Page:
Enrich Garden Soil in Four Ways Enrich Garden Soil in Four Ways
Plants rely on proper soil conditions to give them nutrients and minerals, and sometimes can become depleted. This can be due to several factors, including the plants that have been grown there in the past. Some plants add to the quality of the soil, but many can actually drain it of those all-important elements. However, there are things you can do to improve soil quality to ensure that next year's garden has a better chance of success. It is best to start preparing in the fall for the spring growing season. That way, your amendments have the winter to break down and enrich the dirt.
One of the best ways to improve soil's nutrient content is by adding organic fertilizer. This is usually in the form of manure from cows, pigs, rabbits, bats, chickens, and horses. Do not use droppings from carnivorous animals. Manure should also be aged properly before it is used. This can be done by allowing the manure to dry or by composting it. Once you add it, mix it into the soil well. If you are adding it in the spring, make sure to do it several weeks before you begin planting.
Adding compost will always improve soil quality. It is comprised of decomposed or partially decomposed organic matter that provides nitrogen and potassium to the soil. Compost also encourages the growth of microorganisms which break down many minerals into a form plants can more easily absorb. The microorganisms and worms also act as natural aerators in the soil which help supply oxygen. You can use regular compost which includes yard wastes and organic kitchen scraps or leaf mould, which is a compost comprised solely of leaves.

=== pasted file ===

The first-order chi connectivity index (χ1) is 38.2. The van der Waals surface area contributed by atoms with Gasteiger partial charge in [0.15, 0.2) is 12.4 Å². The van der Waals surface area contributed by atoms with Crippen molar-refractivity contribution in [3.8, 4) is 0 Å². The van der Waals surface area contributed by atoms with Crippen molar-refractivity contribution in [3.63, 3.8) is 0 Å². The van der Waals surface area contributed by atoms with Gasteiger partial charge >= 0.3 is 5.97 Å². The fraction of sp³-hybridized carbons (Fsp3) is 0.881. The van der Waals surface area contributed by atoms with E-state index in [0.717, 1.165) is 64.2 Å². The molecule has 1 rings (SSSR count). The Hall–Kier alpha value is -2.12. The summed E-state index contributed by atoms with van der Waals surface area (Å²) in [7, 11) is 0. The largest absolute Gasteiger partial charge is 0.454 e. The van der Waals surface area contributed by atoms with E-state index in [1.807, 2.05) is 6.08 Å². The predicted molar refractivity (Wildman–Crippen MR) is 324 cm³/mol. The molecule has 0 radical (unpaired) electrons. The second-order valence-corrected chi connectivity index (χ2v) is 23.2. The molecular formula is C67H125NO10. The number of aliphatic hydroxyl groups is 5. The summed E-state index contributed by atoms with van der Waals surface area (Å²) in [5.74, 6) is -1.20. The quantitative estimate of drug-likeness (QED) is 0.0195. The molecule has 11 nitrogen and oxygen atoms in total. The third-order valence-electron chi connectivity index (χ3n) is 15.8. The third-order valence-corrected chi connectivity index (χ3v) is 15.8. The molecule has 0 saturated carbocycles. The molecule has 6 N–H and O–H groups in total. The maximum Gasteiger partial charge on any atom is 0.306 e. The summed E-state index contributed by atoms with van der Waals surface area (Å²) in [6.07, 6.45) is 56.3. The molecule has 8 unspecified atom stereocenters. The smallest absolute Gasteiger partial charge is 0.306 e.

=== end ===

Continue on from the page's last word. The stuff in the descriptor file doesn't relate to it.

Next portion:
3. Wood Ash
If you have a fireplace, you can add some of the leftover ash to the soil. Wood ash provides nutrients and will also absorb toxins that the soil has accumulated. Break the charcoal into small pieces and work it into the soil.
Tip: If you need to raise your soil pH, ashes from your fireplace or wood stove make a great amendment.
Biochar is charcoal that is made in a controlled environment. It helps hold nutrients in the soil and absorbs toxins like regular ash. It is also considered to be carbon-negative.
Do not add charcoal briquettes from the grill to your garden. Some briquettes are made with additives that may be toxic.
4. Green Manure
Green manure is actually a crop that you plant, usually in the fall, that adds nutrients and enriches the soil when it decomposes. Some green crops you can use include alfalfa, hairy vetch, and clover. Clover can be started while other crops are still growing without killing them. It needs very little moisture to thrive and will take over when your other crops are done. Alfalfa has very deep roots, which makes it ideal for breaking up soil. In addition to providing nitrogen, alfalfa adds protein and calcium to the soil.
When these green manures begin to emerge in the spring, you can just break them up and work them into the soil. As they decompose, they will continue to enrich the garden further.